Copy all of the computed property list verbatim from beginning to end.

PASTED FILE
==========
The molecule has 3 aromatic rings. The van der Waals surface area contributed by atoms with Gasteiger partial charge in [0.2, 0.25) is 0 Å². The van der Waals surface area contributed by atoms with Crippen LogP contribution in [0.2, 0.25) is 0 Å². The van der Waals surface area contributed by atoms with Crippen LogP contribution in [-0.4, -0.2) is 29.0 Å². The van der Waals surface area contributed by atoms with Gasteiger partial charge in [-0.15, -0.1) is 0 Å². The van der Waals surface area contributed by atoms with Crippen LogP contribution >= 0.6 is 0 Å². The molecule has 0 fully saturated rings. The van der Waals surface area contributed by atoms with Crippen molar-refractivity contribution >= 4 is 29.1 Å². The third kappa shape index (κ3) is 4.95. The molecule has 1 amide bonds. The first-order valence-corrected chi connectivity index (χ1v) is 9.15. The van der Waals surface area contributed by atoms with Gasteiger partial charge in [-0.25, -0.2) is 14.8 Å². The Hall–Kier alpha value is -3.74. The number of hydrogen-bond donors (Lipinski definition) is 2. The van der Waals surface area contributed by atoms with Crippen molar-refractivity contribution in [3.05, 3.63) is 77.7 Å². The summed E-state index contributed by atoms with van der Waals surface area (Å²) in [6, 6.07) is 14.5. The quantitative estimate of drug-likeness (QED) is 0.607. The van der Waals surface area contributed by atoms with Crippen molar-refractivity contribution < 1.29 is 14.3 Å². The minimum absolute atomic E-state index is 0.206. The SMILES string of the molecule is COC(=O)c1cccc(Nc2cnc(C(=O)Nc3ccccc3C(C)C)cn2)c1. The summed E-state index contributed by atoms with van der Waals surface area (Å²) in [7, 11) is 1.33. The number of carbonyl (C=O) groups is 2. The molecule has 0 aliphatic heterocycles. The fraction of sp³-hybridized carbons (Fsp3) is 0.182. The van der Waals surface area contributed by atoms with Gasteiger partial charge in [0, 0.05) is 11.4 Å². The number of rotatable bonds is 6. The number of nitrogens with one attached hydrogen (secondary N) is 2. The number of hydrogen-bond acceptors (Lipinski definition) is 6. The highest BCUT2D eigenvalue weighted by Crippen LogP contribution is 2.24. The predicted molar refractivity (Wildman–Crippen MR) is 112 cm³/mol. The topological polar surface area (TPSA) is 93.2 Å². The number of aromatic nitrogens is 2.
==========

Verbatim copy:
The molecule has 3 aromatic rings. The van der Waals surface area contributed by atoms with Gasteiger partial charge in [0.2, 0.25) is 0 Å². The van der Waals surface area contributed by atoms with Crippen LogP contribution in [0.2, 0.25) is 0 Å². The van der Waals surface area contributed by atoms with Crippen LogP contribution in [-0.4, -0.2) is 29.0 Å². The van der Waals surface area contributed by atoms with Gasteiger partial charge in [-0.15, -0.1) is 0 Å². The van der Waals surface area contributed by atoms with Crippen LogP contribution >= 0.6 is 0 Å². The molecule has 0 fully saturated rings. The van der Waals surface area contributed by atoms with Crippen molar-refractivity contribution >= 4 is 29.1 Å². The third kappa shape index (κ3) is 4.95. The molecule has 1 amide bonds. The first-order valence-corrected chi connectivity index (χ1v) is 9.15. The van der Waals surface area contributed by atoms with Gasteiger partial charge in [-0.25, -0.2) is 14.8 Å². The Hall–Kier alpha value is -3.74. The number of hydrogen-bond donors (Lipinski definition) is 2. The van der Waals surface area contributed by atoms with Crippen molar-refractivity contribution in [3.05, 3.63) is 77.7 Å². The summed E-state index contributed by atoms with van der Waals surface area (Å²) in [6, 6.07) is 14.5. The quantitative estimate of drug-likeness (QED) is 0.607. The van der Waals surface area contributed by atoms with Crippen molar-refractivity contribution < 1.29 is 14.3 Å². The minimum absolute atomic E-state index is 0.206. The SMILES string of the molecule is COC(=O)c1cccc(Nc2cnc(C(=O)Nc3ccccc3C(C)C)cn2)c1. The summed E-state index contributed by atoms with van der Waals surface area (Å²) in [7, 11) is 1.33. The number of carbonyl (C=O) groups is 2. The molecule has 0 aliphatic heterocycles. The fraction of sp³-hybridized carbons (Fsp3) is 0.182. The van der Waals surface area contributed by atoms with Gasteiger partial charge in [0, 0.05) is 11.4 Å². The number of rotatable bonds is 6. The number of nitrogens with one attached hydrogen (secondary N) is 2. The number of hydrogen-bond acceptors (Lipinski definition) is 6. The highest BCUT2D eigenvalue weighted by Crippen LogP contribution is 2.24. The predicted molar refractivity (Wildman–Crippen MR) is 112 cm³/mol. The topological polar surface area (TPSA) is 93.2 Å². The number of aromatic nitrogens is 2.